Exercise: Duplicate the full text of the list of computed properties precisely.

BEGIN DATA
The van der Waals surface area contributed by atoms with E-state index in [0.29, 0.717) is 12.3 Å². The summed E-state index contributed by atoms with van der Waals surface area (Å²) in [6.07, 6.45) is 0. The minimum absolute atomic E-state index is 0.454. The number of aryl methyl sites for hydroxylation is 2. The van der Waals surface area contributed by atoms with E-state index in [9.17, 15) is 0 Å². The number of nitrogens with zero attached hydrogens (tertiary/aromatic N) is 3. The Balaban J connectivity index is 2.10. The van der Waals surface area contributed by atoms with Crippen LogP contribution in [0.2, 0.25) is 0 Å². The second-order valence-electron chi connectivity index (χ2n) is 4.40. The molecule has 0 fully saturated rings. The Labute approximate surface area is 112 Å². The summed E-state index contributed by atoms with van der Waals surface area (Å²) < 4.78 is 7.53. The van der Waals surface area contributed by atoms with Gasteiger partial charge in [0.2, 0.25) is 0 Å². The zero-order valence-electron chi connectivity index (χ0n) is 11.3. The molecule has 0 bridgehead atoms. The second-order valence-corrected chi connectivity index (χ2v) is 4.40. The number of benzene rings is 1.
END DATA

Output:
The van der Waals surface area contributed by atoms with E-state index in [0.29, 0.717) is 12.3 Å². The summed E-state index contributed by atoms with van der Waals surface area (Å²) in [6.07, 6.45) is 0. The minimum absolute atomic E-state index is 0.454. The number of aryl methyl sites for hydroxylation is 2. The van der Waals surface area contributed by atoms with E-state index in [9.17, 15) is 0 Å². The number of nitrogens with zero attached hydrogens (tertiary/aromatic N) is 3. The Balaban J connectivity index is 2.10. The van der Waals surface area contributed by atoms with Crippen LogP contribution in [0.2, 0.25) is 0 Å². The second-order valence-electron chi connectivity index (χ2n) is 4.40. The molecule has 0 fully saturated rings. The Labute approximate surface area is 112 Å². The summed E-state index contributed by atoms with van der Waals surface area (Å²) < 4.78 is 7.53. The van der Waals surface area contributed by atoms with Gasteiger partial charge in [0.2, 0.25) is 0 Å². The zero-order valence-electron chi connectivity index (χ0n) is 11.3. The molecule has 0 bridgehead atoms. The second-order valence-corrected chi connectivity index (χ2v) is 4.40. The number of benzene rings is 1.